Owls, members of the order Strigiformus, are amazing creatures – and Pacific Northwest “Forest Feature” for the month of January! Their piercing gaze, sharp hearing, sharper talons, strong beaks, and powerful night vision, and ability to rotate their head to take in a near- 360 degree views place the order’s approximately 200 species among nature’s greatest hunters, and contribute to their perch as one of the world’s most fascinating birds.
In the Pacific Northwest, owls you might encounter include the Barn Owl, Barred Owl, Western Screech Owl, Great Horned Owl, Snowy Owl, Northern Spotted Owl, Northern Pygmy Owl, Northern Saw-whet Owl, Western Burrowing Owl, Great Gray Owl, Long-eared Owl, Short-eared Owl, Boreal Owl, and the Flammulated Owl, and Northern Hawk Owl.
Some of these owls are commonly found in our region. If you live or have visited Washington and Oregon, you may have heard the Great Horned Owl’s “hoo-hoo-hoo, hoo-hoo.” If you are up just before dawn, you could hear a Barn Owl’s scream, or the Western Screech Owl – whose signature call sounds like a cross between a cat’s purr and a whistle!
But there are other native northwest owls that you are less likely to hear, because they are in need of conservation help. Most notably, the Northern Spotted Owl is listed as a threatened under both the Oregon and federal Endangered Species Acts.
The spotted owl faces habitat loss and increased competition for the range that remains from the Barred Owl, originally an eastern U.S. species, which has expanded its range west in recent decades.
The Great Gray, Short-eared, Flammulated and Western Burrowing Owls are also listed as species of conservation concern in the Oregon Conservation Strategy.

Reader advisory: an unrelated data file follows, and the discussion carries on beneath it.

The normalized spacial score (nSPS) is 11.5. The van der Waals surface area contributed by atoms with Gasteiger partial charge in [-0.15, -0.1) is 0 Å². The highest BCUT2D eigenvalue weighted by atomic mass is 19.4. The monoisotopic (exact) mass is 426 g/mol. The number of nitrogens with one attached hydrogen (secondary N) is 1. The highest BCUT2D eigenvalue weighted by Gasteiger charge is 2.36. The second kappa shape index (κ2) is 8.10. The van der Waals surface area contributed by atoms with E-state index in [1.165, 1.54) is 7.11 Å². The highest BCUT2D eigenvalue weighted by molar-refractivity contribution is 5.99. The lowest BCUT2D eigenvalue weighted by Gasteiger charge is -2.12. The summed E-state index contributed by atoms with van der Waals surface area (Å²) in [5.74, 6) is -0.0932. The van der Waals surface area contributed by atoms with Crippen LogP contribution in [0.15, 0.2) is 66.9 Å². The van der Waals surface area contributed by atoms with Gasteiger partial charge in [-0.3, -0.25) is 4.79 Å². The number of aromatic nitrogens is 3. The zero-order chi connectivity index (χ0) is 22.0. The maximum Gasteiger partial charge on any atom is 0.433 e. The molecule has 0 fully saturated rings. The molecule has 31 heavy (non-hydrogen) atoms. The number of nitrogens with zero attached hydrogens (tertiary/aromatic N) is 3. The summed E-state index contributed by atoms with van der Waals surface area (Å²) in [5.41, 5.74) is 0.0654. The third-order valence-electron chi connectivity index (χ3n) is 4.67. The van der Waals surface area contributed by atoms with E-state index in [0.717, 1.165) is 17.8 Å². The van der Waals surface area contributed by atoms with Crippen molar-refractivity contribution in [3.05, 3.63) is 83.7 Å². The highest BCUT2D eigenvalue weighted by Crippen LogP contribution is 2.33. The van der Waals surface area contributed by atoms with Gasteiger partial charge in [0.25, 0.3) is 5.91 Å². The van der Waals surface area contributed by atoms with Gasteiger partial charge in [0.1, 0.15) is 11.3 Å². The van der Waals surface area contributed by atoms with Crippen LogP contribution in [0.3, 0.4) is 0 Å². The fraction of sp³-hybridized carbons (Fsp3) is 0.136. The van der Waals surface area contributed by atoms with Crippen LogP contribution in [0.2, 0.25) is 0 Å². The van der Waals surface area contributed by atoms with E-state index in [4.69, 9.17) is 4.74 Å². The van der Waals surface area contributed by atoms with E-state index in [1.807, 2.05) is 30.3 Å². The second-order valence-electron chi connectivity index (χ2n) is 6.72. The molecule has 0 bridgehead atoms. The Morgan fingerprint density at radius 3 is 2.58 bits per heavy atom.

Project: Build a Barn Owl nest box!
The Barn Owl is a stealthy hunter, who silently stalks mice, gophers, and ground squirrels at night. Farmers sometimes encourage owls to nest in barns and other areas on their property, because they eat the rodents that damage crops!
Barn owls don’t build nests, but they lay eggs in small holes inside rotted trees, along rocky cliffs, or on bluffs in late summer and early fall. If natural sites are not available, they seek out barns, silos, and abandoned buildings… or, you can encourage them to nest by offering a suitable nesting box!
Instructions: How to build a Barn Owl nest box
Fun facts about OWLS:
- Have you ever heard someone called a “night owl?” Actually, most – but not all – owls are most active at night!
- The smallest northwest owl is the Northern Pygmy Owl. It’s only 7 inches tall! (It’s also one of the only owls that’s active during the day).
- The Western Burrowing Owl got its name because it’s the only North American owl that nests underground, usually in dens abandoned by other animals.
- Snowy owls are uncommon in Washington and Oregon, they usually prefer the arctic circle. (They also are daylight hunters! And the Barred Owl also hunts during the daytime, and lives in the northwest).
- A Great Horned Owl can stand one-and-a-half to nearly two feet tall, and has a wingspan of three to four feet!
- The “wise owl” is a symbol that may date back to ancient Greece. The owl was the symbol of the goddess Athena, who represented wisdom. (The northwest’s Boreal Owl gets its name from another ancient Greek deity, Boreas – god of the wind. In other cultures, including Roman civilization and many Native American cultures in the Pacific Northwest, owls’ haunting calls and typically evening hunting habits may have inspired their symbolic association with death and as messengers for the spirit world or from the afterlife).
Did you know…?
Woodsy Owl has helped the Forest Service keep America informed about how to help the environment since 1970: “Give a hoot, don’t pollute!” “Lend a hand, care for the land!” Woodsy first appeared on TV in 1971 in a public service announcement that aired during an episode of “Lassie.” (At the time, the long-running series featured the famous collie’s adventures with a Forest Service Ranger and his family).
Forest Features highlight a new Pacific Northwest species (or sometimes order or genus) each month as part of our regional youth engagement strategy. If you’re an educator who would like more information about incorporating Pacific Northwest environmental and forest science in your classroom, email us at R6Update@fs.fed.us.